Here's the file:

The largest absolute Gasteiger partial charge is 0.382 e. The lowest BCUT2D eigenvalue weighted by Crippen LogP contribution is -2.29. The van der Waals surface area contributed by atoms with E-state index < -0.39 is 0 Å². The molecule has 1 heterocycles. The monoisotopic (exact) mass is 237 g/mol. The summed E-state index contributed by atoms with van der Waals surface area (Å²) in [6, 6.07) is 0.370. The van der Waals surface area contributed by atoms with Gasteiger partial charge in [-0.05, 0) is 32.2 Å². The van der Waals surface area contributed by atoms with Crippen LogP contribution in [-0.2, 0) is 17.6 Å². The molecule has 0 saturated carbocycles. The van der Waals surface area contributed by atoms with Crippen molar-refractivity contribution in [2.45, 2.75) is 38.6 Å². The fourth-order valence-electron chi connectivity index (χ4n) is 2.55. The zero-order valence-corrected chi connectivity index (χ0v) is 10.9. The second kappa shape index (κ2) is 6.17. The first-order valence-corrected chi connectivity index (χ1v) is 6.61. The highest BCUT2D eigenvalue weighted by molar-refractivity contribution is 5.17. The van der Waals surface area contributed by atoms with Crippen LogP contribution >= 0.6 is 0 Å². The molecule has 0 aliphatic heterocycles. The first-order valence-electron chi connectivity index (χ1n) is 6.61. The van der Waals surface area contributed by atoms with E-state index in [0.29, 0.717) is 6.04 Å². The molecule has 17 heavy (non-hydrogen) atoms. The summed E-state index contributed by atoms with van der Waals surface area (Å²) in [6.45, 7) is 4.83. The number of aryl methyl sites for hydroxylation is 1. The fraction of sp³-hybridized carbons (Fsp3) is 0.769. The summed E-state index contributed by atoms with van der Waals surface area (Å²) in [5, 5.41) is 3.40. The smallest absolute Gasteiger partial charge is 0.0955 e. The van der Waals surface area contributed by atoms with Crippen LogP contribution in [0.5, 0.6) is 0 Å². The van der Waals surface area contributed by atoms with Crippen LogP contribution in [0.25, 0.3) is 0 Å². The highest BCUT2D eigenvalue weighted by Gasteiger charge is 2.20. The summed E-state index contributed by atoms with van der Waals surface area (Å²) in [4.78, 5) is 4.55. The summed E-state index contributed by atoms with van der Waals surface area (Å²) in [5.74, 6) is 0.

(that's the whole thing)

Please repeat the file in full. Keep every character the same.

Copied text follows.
The largest absolute Gasteiger partial charge is 0.382 e. The lowest BCUT2D eigenvalue weighted by Crippen LogP contribution is -2.29. The van der Waals surface area contributed by atoms with E-state index < -0.39 is 0 Å². The molecule has 1 heterocycles. The monoisotopic (exact) mass is 237 g/mol. The summed E-state index contributed by atoms with van der Waals surface area (Å²) in [6, 6.07) is 0.370. The van der Waals surface area contributed by atoms with Gasteiger partial charge in [-0.05, 0) is 32.2 Å². The van der Waals surface area contributed by atoms with Crippen LogP contribution in [-0.2, 0) is 17.6 Å². The molecule has 0 saturated carbocycles. The van der Waals surface area contributed by atoms with Crippen molar-refractivity contribution in [2.45, 2.75) is 38.6 Å². The fourth-order valence-electron chi connectivity index (χ4n) is 2.55. The zero-order valence-corrected chi connectivity index (χ0v) is 10.9. The second kappa shape index (κ2) is 6.17. The first-order valence-corrected chi connectivity index (χ1v) is 6.61. The highest BCUT2D eigenvalue weighted by molar-refractivity contribution is 5.17. The van der Waals surface area contributed by atoms with Crippen LogP contribution >= 0.6 is 0 Å². The molecule has 0 aliphatic heterocycles. The first-order valence-electron chi connectivity index (χ1n) is 6.61. The van der Waals surface area contributed by atoms with E-state index in [0.29, 0.717) is 6.04 Å². The molecule has 17 heavy (non-hydrogen) atoms. The summed E-state index contributed by atoms with van der Waals surface area (Å²) in [6.45, 7) is 4.83. The number of aryl methyl sites for hydroxylation is 1. The fraction of sp³-hybridized carbons (Fsp3) is 0.769. The summed E-state index contributed by atoms with van der Waals surface area (Å²) in [5, 5.41) is 3.40. The smallest absolute Gasteiger partial charge is 0.0955 e. The van der Waals surface area contributed by atoms with Crippen LogP contribution in [0.5, 0.6) is 0 Å². The van der Waals surface area contributed by atoms with Crippen LogP contribution in [0.25, 0.3) is 0 Å². The highest BCUT2D eigenvalue weighted by Gasteiger charge is 2.20. The summed E-state index contributed by atoms with van der Waals surface area (Å²) in [4.78, 5) is 4.55. The summed E-state index contributed by atoms with van der Waals surface area (Å²) in [5.74, 6) is 0.